I plough on. He tells me, at one point, that he "would have made a good priest", he's never touched a drink and he's famously been to Lourdes dozens of times, but all of this only makes me even surer that Francis has a deliciously debaucherous back story to unleash. To settle the matter, he brings me back in time to a cinema in 1970s London, which was showing a lurid film. "I was about 19, I'd say, and we were there as a group. And the decision was made that about 12 of us would go to Soho. We got there and I was completely nonplussed. First of all, it was absolutely filthy. I mean, if it was going to be enjoyable and exciting, it would want to be like this (he gestures to the salubrious surrounds of the Westbury). My attitude was that I wanted to get out of there and I did leave after about 10 minutes."

Does he remember what he saw? "Oh, some bit of sex, I can't even remember. But that sort of shows you how I thought, even at that age."

He relates another anecdote from his youth, this time about getting the ferry to Holyhead. "There was a girl opposite me and she asked me to play backgammon with her, a game which I had never heard of. And she asked me where I was staying in London and I told her and she said, 'Oh, you should come and stay at my apartment.' And I realised what was happening and I said to myself, 'Oh, I'm running a mile now.' She was fluttering her eyelashes at me. In the hotel business, you'd be well able to handle things like that."

So, he never felt desire for someone? "I've never lusted after anyone. I suppose I'm what you would call asexual. I'm always too tired anyway. So forget that. [Sex] doesn't interest me at all." With anyone - male or female?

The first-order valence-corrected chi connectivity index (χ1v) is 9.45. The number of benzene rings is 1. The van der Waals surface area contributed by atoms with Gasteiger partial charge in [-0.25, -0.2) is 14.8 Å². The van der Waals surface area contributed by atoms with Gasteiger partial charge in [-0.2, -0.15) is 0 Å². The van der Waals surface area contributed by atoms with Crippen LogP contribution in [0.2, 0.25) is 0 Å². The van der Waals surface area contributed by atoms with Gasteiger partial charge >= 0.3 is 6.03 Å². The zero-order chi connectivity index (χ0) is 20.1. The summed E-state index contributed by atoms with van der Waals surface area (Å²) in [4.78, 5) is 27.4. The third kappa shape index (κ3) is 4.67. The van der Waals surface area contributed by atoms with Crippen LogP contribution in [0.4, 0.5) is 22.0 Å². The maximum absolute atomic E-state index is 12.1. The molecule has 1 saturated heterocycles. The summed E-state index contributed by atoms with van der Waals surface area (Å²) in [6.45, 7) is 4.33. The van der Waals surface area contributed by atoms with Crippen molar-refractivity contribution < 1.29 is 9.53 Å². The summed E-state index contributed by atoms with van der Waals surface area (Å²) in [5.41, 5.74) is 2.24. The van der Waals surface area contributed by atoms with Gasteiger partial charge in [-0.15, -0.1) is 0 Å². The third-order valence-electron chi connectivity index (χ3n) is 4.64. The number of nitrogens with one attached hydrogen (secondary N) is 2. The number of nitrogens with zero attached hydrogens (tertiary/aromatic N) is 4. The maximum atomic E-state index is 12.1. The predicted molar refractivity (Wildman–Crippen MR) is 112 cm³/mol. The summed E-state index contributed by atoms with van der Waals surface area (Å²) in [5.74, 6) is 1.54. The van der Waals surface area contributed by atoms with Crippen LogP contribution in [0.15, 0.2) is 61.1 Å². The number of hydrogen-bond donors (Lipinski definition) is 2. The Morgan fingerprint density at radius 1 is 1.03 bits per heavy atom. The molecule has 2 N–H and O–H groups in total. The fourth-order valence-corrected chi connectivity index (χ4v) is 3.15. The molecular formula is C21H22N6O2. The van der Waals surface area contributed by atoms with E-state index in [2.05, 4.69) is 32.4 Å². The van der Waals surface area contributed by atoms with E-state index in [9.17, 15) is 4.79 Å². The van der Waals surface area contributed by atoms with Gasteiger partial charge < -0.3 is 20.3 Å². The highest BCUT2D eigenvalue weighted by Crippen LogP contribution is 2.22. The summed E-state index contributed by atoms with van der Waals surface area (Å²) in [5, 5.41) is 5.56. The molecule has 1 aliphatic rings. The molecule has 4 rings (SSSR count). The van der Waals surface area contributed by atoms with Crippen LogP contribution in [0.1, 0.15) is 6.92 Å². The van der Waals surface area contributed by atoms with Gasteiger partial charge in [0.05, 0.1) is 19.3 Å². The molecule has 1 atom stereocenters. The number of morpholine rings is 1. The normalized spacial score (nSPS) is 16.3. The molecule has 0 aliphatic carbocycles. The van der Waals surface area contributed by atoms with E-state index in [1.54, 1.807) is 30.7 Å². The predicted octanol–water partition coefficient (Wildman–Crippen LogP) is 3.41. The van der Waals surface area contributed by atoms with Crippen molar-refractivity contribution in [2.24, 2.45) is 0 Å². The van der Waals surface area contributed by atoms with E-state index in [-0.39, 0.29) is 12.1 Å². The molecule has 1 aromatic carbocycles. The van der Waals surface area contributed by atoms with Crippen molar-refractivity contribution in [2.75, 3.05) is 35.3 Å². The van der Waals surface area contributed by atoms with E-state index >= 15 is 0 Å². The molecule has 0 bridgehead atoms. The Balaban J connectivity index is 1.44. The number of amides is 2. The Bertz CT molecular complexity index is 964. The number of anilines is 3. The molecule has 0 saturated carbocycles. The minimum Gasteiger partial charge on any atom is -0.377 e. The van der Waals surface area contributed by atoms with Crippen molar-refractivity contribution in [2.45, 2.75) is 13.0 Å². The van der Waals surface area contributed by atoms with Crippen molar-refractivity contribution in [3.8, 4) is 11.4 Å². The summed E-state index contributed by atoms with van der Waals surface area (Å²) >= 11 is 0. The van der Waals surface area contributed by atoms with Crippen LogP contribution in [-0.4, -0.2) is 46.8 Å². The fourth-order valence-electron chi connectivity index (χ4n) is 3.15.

"Well, everyone is always probing this point. When you're 61 and unmarried, there are assumptions made. People think I'm gay but, just so you know, I'm not. I would have had (men) coming on, not in my youth, but as an adult. Nothing too heavy. A wink and a nod."

But, I think aloud, he spent a lifetime working in hotels, surely the most natural of settings for sin. No, Francis assures me, and in the early days, he scoured his own establishments clean of that kind of thing. "During our induction for staff, we talk about a million different things, but one of these is sex. When we had a staff house, we didn't like the sexes mixing and I would tell them straight out. I didn't even blush. Many of them would be 18 or 19, away from home for the first time, and I'd just say to them, 'Think about what your mum and dad would like you to do.'"

This attitude is also extended to the guests: "Well I used to tell couples that they couldn't go upstairs unless they were married. That was in 1978 in Cork. Some fellow had come back from a pub with a girl. They accepted it; they went to the bar and had a drink and she went home."

Another time, a Korean man rang down to the front desk politely requesting what Francis could only assume to be a prostitute. "And I said no, no, no, this is Ireland and this wasn't possible. I wouldn't have even known where to get a woman in those days. Well, I'm sure there was some street in Cork, but I didn't know where that was."